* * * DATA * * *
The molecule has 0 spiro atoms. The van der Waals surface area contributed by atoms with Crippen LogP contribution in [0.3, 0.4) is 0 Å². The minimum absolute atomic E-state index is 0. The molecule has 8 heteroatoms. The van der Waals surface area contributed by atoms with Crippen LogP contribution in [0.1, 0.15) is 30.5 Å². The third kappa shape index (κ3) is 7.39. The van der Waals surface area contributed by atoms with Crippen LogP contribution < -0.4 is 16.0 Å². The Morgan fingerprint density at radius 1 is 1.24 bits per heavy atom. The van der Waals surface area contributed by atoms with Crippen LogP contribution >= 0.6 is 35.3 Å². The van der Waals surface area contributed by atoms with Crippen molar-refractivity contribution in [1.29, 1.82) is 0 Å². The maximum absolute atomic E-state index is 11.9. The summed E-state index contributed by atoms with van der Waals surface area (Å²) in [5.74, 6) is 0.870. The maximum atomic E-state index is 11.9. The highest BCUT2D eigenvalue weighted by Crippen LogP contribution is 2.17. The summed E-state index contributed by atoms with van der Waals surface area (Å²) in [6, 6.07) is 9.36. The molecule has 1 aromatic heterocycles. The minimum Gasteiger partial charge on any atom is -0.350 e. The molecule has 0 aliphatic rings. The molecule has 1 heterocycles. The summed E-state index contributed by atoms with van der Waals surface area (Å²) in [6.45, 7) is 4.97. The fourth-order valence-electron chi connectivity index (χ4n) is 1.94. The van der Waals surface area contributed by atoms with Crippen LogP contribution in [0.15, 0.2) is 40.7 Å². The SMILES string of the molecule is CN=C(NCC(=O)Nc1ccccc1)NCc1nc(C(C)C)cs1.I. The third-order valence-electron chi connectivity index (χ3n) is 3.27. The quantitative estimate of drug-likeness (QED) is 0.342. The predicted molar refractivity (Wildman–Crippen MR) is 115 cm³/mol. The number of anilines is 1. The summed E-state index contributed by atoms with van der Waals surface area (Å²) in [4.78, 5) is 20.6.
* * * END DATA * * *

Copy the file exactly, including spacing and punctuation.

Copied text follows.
The molecule has 0 spiro atoms. The van der Waals surface area contributed by atoms with Crippen LogP contribution in [0.3, 0.4) is 0 Å². The minimum absolute atomic E-state index is 0. The molecule has 8 heteroatoms. The van der Waals surface area contributed by atoms with Crippen LogP contribution in [0.1, 0.15) is 30.5 Å². The third kappa shape index (κ3) is 7.39. The van der Waals surface area contributed by atoms with Crippen LogP contribution < -0.4 is 16.0 Å². The Morgan fingerprint density at radius 1 is 1.24 bits per heavy atom. The van der Waals surface area contributed by atoms with Crippen LogP contribution >= 0.6 is 35.3 Å². The van der Waals surface area contributed by atoms with Crippen molar-refractivity contribution in [1.29, 1.82) is 0 Å². The maximum absolute atomic E-state index is 11.9. The summed E-state index contributed by atoms with van der Waals surface area (Å²) in [5.74, 6) is 0.870. The maximum atomic E-state index is 11.9. The highest BCUT2D eigenvalue weighted by Crippen LogP contribution is 2.17. The summed E-state index contributed by atoms with van der Waals surface area (Å²) in [6, 6.07) is 9.36. The molecule has 1 aromatic heterocycles. The minimum Gasteiger partial charge on any atom is -0.350 e. The molecule has 0 aliphatic rings. The molecule has 1 heterocycles. The summed E-state index contributed by atoms with van der Waals surface area (Å²) in [6.45, 7) is 4.97. The fourth-order valence-electron chi connectivity index (χ4n) is 1.94. The van der Waals surface area contributed by atoms with Crippen LogP contribution in [0.15, 0.2) is 40.7 Å². The SMILES string of the molecule is CN=C(NCC(=O)Nc1ccccc1)NCc1nc(C(C)C)cs1.I. The third-order valence-electron chi connectivity index (χ3n) is 3.27. The quantitative estimate of drug-likeness (QED) is 0.342. The predicted molar refractivity (Wildman–Crippen MR) is 115 cm³/mol. The number of anilines is 1. The summed E-state index contributed by atoms with van der Waals surface area (Å²) in [4.78, 5) is 20.6.